In the event that the purchase price is financed externally, the underlying financing agreements often also contain a MAC clause. If this clause differs in content from the MAC clause contained in the purchase agreement, there is a risk that the financing bank will withdraw from the financing agreement while the purchaser remains bound by the purchase agreement. 

Interests and impact of the COVID-19 pandemic:

As a rule, the seller is not interested to include a MAC clause, as it leads to a significant shifting of risk to his disadvantage inasmuch as occurrences between signing and closing of the purchase agreement are concerned. If the seller agrees to the inclusion of a MAC clause, he will be interested to keep the scope of the clause as narrow as possible and limit it to business-related circumstances, i.e. business MACs.

However, it is in the purchaser's interest to include a clause as comprehensive as possible and not limited to company-specific circumstances but also covering industry-related and general economic processes or developments.

Due to the very seller-friendly M&A market in recent years, it was generally very difficult for the purchaser to negotiate the inclusion of a MAC clause in the purchase agreement. In the future, purchasers may want to be protected by additional closing conditions, rights of rescission and/or corresponding guarantees in the form of extensive MAC clauses in order to cope with the expected economic decrease caused by the COVID-19 pandemic and the resulting uncertainties when acquiring a company. In view of the currently hardly foreseeable extent of economic consequences, it will be difficult for the seller to completely reject a purchaser's increased need for security as unjustified or unfounded. The COVID-19 pandemic could therefore lead to an increased inclusion of MAC clauses in SPA’s and APA’s. 

Does the COVID-19 pandemic trigger existing MAC clauses?

With regard to currently ongoing/pending transactions, it should be examined on the basis of the present contractual situation whether the purchaser can withdraw from the signed but not yet closed agreement if the economic situation of the target company significantly deteriorates (or has deteriorated) due to the COVID-19 pandemic.

Whether the COVID-19 pandemic can cause a right of withdrawal by the purchaser under a MAC clause depends on its specific wording. Often, commonplace MAC clauses do not explicitly cover the case of an almost worldwide or global shutdown due to a mass spread of a viral disease. In many cases, changes in the general economic conditions or the industry of the target company are unlikely to be covered by the definition of the MAC. In fact, pandemics are often even explicitly excluded from the possible reasons for a withdrawal right in conventional MAC clauses.

Even if the relevant MAC clause does not explicitly exclude pandemic cases, it is questionable whether the COVID-19 pandemic is covered by the scope of the MAC clause. In the case of MAC clauses as commonly used, it could be discussed whether the COVID-19 pandemic could be considered as a natural catastrophe, similar to an earthquake or hurricane. However, this seems highly questionable, as pandemics, although of natural origin, are unlikely to be considered as natural events.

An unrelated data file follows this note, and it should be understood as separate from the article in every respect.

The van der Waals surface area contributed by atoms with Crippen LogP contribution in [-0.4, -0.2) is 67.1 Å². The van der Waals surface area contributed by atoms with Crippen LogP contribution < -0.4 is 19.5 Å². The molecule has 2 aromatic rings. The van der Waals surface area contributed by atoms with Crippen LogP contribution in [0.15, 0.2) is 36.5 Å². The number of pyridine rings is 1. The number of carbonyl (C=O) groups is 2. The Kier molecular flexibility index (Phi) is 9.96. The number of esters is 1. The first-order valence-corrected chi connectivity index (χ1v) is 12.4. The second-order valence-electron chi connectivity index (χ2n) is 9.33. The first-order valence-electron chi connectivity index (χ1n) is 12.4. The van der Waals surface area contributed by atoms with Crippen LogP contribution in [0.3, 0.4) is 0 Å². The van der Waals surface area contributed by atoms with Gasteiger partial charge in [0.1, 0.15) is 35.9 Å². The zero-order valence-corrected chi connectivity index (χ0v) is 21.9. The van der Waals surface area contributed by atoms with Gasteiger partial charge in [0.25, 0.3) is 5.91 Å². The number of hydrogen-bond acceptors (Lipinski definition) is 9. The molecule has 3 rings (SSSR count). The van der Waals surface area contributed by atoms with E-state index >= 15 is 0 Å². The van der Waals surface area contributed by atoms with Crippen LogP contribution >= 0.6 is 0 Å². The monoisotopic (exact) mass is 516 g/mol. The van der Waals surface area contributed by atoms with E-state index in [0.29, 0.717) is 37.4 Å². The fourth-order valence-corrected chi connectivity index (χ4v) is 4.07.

Future design of MAC clauses from the purchaser's or seller's point of view against the background of the COVID-19 pandemic and similar circumstances:

In respect of drafting future share or asset purchase agreements, it should be considered whether and in what form potential effects of COVID-19 or similar pandemics should be regulated and what types of clauses can realistically be asked for in the contractual negotiations - and enforced at a later stage.

From the purchaser's point of view, the inclusion of a MAC clause and the extension of the MAC event catalogue by, for example

  • the mass spread of a pathogen,
  • a strong downturn of the stock market, 
  • a significant interruption of the supply chain, 
  • a considerable decline in orders and 
  • a deterioration in the business prospects of the target company

would seem advisable.

A high probability of occurrence should be sufficient for the respective MAC event to be considered to be triggered. Otherwise, the purchaser takes the risk of not being able to withdraw from the purchase agreement in time, as the target company's business figures are not yet affected even at the time of the closing of the purchase agreement, although the downward trend in the respective market is already foreseeable.

If the purchase price is financed externally, it should also be ensured - as with all closing conditions - that any MAC clause contained in the financing agreement is identical to the MAC clause in the purchase agreement.

From the seller's point of view, if an inclusion of a MAC clause in the purchase agreement cannot be avoided - against the background of the Parties bargaining powers or for other reasons, the MAC clause should be limited to internal circumstances of the target company. Adverse changes in the general economic or respective market situation or the mere probability of events occurring should be explicitly excluded from the scope of the clause.

If a seller is forced to accept a Market MAC clause or even more comprehensive wording due to the specific negotiation situation, the inclusion of concrete materiality thresholds should in any event be demanded, i.e. thresholds pursuant to which a right of withdrawal for the purchaser only materializes if the circumstance triggering the MAC clause or the corresponding event leads to a concretely identifiable deterioration of the financial figures with a material impact (e.g. reduction of EBITDA by value X) at the target company, which will be not only a short term event (e.g. > 6 months), according to the qualified opinion of an expert.

In order to reduce the purchaser's motivation to withdraw from the purchase agreement in the event of a MAC, the seller could insist on a break-up fee, which would oblige the purchaser to pay a contractually agreed compensation amount in the event of a MAC-induced withdrawal.

If the parties decide to include a MAC clause in the purchase agreement in the form of a negative closing condition and/or a right of withdrawal, they should be aware that this may lead to considerable legal uncertainty and significant practical problems in the event of a dispute. An (arbitration) court dispute over whether or not the conditions of the MAC clause have been met can take several years, during which it remains completely unclear how the target company is managed.